Making lifelong learning work for employees

Challenges abound but can be overcome with help from employers and the right mindset

Sociologist Paulin Straughan

There has been a plethora of initiatives and funding schemes to get people to attend courses to learn new skills.

But Singaporeans who spoke to The Straits Times said they are squeezed for time, citing job commitments and family responsibilities that already leave them with little personal time. Those who are self-employed or work part-time may also have to forgo income from work to attend a course.

Ms Tan Suat Peng, director of Ngee Ann Polytechnic's Continuing Education and Training Academy, said: "Also, if the training is not supported by the company, it would mean workers having to apply for leave to attend training."


Those who attended courses despite their busy schedules said it was tough.

Planning manager Ramakrishnan Ravi, who is undergoing a part-time project management course at the National University of Singapore (NUS), said: "I have to fulfil my job (responsibilities) first and then rush for lessons."

The 54-year-old sole breadwinner, who supports his homemaker wife, 47, and two children aged 17 and 20, added: "It is important to plan my weekends carefully, balancing time for family and my studies."

Those in small and medium-sized enterprises (SMEs) also found it difficult.

Hoping to better tackle production-related issues, Mr Justin Li, 32, managing director of family-owned business Hara Hong Kong Tim Sum, recently completed a part- time diploma in applied science (nutrition and food science) at Republic Polytechnic.

Mr Li, who has a master's degree in literary studies, said: "Running a business is a full-time commitment. Sometimes you have to skip classes as there is urgent work which you have to complete."


Despite the challenges, observers said Singaporeans are receptive to the idea of lifelong learning. NUS economics lecturer Kelvin Seah said Singaporeans know lifelong learning is crucial to maintaining their standard of living.

"Singapore's trade openness means that how our economy performs is highly dependent on global events and the policies of our trading partners, which may be beyond our control," he added. "It is important that we keep ourselves relevant by continually acquiring new knowledge and skills to meet the needs of the changing economy."

Changes in technology have also altered, and will continue to alter, the nature of the economy. It will have a profound impact on the types of jobs created. This is where initiatives, such as SkillsFuture, are critical in getting Singaporeans to learn deep skills and embrace new job roles.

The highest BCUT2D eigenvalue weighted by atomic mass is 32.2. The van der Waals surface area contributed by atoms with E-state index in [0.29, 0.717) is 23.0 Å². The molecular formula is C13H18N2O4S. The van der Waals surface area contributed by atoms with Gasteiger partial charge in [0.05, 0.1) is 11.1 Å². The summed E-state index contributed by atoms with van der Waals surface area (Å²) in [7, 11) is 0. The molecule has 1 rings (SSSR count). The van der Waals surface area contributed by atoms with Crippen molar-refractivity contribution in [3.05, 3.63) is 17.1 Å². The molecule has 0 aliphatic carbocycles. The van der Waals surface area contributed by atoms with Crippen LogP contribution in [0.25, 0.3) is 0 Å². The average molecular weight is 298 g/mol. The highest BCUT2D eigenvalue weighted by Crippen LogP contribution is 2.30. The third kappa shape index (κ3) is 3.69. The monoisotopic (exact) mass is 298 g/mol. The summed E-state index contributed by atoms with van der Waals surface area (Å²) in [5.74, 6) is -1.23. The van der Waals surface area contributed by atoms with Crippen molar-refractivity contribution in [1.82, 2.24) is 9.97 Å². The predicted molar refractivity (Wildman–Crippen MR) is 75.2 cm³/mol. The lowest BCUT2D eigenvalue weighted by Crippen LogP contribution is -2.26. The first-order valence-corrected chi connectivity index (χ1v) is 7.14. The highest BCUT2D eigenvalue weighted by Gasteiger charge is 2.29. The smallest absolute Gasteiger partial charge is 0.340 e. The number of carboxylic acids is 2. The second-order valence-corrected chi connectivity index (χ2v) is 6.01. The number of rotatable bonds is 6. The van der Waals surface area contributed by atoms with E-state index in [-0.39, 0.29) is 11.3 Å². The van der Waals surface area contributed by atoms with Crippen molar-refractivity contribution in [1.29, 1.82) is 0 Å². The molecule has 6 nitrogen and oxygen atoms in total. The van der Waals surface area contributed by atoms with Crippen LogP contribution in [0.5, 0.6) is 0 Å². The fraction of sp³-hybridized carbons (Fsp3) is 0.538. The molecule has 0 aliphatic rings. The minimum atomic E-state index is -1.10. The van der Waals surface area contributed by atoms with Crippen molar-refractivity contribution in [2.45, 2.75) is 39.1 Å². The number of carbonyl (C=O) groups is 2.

For this to happen, experts said companies' buy-in is crucial.

Sociologist Paulin Straughan said: "Employers need to spend more time on projecting trends, and then match their employees' capabilities to projected demands. Where there are gaps, it is prudent to invest in upgrading, and this should be done not at the expense of the employees' private time."

She was echoing what some ministers have said about how companies need to take a long-term view.

Firms can also tweak employment practices, such as setting aside time for staff to study, and provide awards and recognition.

Dr Timothy Chan, director of SIM Global Education's academic division, said there are alternatives. "Some firms may consider mentoring or coaching to be more appropriate. The key is whether training opportunities are sufficient, and what form is effective."

Observers shared that a growing number of firms have been giving their workers time off to pursue new skills.

"But we have to be realistic and also empathetic to companies, especially SMEs where manpower is lean and much is needed in day-to- day operations," said Mr Suresh Punjabi, director of Singapore Polytechnic's Professional and Adult Continuing Education Academy.

Enter bite-size courses, which make it easier for workers to learn at their own pace.

Modular courses, which can be completed in three to six months, are also offered at the polytechnics and universities. Such courses can lead to diplomas and degrees.


Singapore University of Social Sciences president Cheong Hee Kiat said the Government has been proactive with efforts to get people to embrace lifelong learning. But some Singaporeans have been reluctant to relearn because they think their jobs are safe, he added.

Jalan Besar GRC MP Denise Phua, who heads the Government Parliamentary Committee for Education, said: "Many are used to studying to pass exams, to obtain paper certification or to get a promotion, but not quite to master the skills to stay relevant."

She said learning groups, similar to interest groups, can be made pervasive throughout workplaces. "Anyone who thinks business is as usual will find himself surprised by a negative turn of events."

At the end of the day, Ms Phua said, lifelong learning is a "journey that no one can take for us".

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A version of this article appeared in the print edition of The Straits Times on May 29, 2017, with the headline Making lifelong learning work for employees. Subscribe